Unless you have been living under a rock you have likely heard that as of December 18, 2018 the law changed dramatically as it relates Criminal Code drinking and driving offences.
On that date the “old” drinking and driving offences were repealed and replaced with “new” drinking and driving offences. But what does that actually mean? How are the new provisions different from the old ones? What has actually changed?
First of all, and what has clearly been the subject of much discussion in the media as of late, is that new police powers have been created.
It used be(in the not so far distant past) that a police officer could only made a demand that a driver provide a sample of their breath into an approved screening device if they had a “reasonable suspicion” that the driver had alcohol in their system. Now, a police officer that lawfully pulls over anymotorist may demand a breath sample from the driver.
What does that mean in plain English? It means that random breath testing is now legal. For example, police now have the right to require that all drivers provide a breath sample during roadside checks like the RIDE program. This theoretically applies to drivers who have never consumed a drop of alcohol in their life.
What else is new? On December 18th, 2018 the old “over 80” offence contained in section 253 of the Criminal Codewas repealed. It was replaced with a new offence of “80 or over within two hours of operation”.
What does that mean? The new offence includes breath tests of “80 or over”, which means “80” breath tests will now result in a criminal charge. Prior it was only criminal to operate a motor vehicle if your blood alcohol concentration exceeded 80 milligrams of alcohol per 100 millitres of blood. Now operating your vehicle with“80 or over” isconsidered criminal.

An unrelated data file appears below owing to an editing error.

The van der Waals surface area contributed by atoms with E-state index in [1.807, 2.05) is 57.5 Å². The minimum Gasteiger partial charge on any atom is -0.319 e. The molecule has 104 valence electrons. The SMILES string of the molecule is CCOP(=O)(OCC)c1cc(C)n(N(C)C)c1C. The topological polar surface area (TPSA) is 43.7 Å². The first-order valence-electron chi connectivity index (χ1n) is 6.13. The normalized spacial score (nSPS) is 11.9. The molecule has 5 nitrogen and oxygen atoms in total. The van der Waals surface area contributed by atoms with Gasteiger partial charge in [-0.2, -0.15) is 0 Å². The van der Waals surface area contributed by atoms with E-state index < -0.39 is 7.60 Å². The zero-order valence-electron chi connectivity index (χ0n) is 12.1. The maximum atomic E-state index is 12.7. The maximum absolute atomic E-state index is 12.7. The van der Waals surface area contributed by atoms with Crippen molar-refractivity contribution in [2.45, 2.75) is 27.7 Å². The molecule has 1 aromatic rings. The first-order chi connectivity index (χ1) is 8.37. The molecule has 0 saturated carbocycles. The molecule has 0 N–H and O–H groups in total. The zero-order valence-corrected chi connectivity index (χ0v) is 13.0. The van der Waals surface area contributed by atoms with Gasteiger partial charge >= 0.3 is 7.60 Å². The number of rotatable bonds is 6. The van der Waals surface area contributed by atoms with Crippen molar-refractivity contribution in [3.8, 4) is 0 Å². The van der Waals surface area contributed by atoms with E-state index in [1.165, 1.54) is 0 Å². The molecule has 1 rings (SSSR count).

Under the new law (section 320.14(1)(b)) driving with a zero blood alcohol concentration then going home and drinking within two hours appears on its face to be criminal. However, the section addresses this concern by providing a defence. Subsection (5) provides that “no person commits an offence under paragraph (1)(b) if they consumed alcohol after ceasing to operate if they had no reasonable expectation that they would be required to provide a sample of breath or blood.”
This new law was meant to address situations where a defendant would engage in post-offence drinking to defeat the results of a breath or blood test that they knew was coming. It was not meant to capture those who drove home safely under the legal limit and then decided to have a drink (or two, or three).
Have old “defences” to drinking and driving charges been eliminated?
Yes, many of them have.
For example, the new “80 or over” offence criminalizes bolus drinking. Under the old law, a claim of bolus drinking involved a defendant arguing that they consumed alcohol shortly before driving and the alcohol and not been fully absorbed into their bloodstream at the time of the actual driving. The “defence” advanced on their behalf was although they were “over 80” at the time of the testing at the police division, they were under 80 at the time of driving and thus entitled to an acquittal. This legal argument will no longer hold any water. In addition, the “intervening-drink defence” has bee eliminated. That means if after an accident if you have a drink to try and “calm your nerves” or subvert the testing process before the police arrive you won’t be entitled to an acquittal either. The new law also raises maximum penalties for impaired driving offences, which could have real implications for temporary and permanent residents who could theoretically face the prospect of deportation if convicted.
We are in the very early months of the new Criminal Code provisions. In fact, most of the drinking and driving trials happening in the Ontario Court of Justice at the moment are in relation to defendants charged under the old laws that pre-date December 18th, 2018. It will take some time for those charged under the new provisions to set their cases down for trial. There will undoubtedly be constitutional challenges to the new legislation, especially the random breath testing provisions. The final outcome of these anticipated Charterchallenges remain uncertain and likely will be for some time.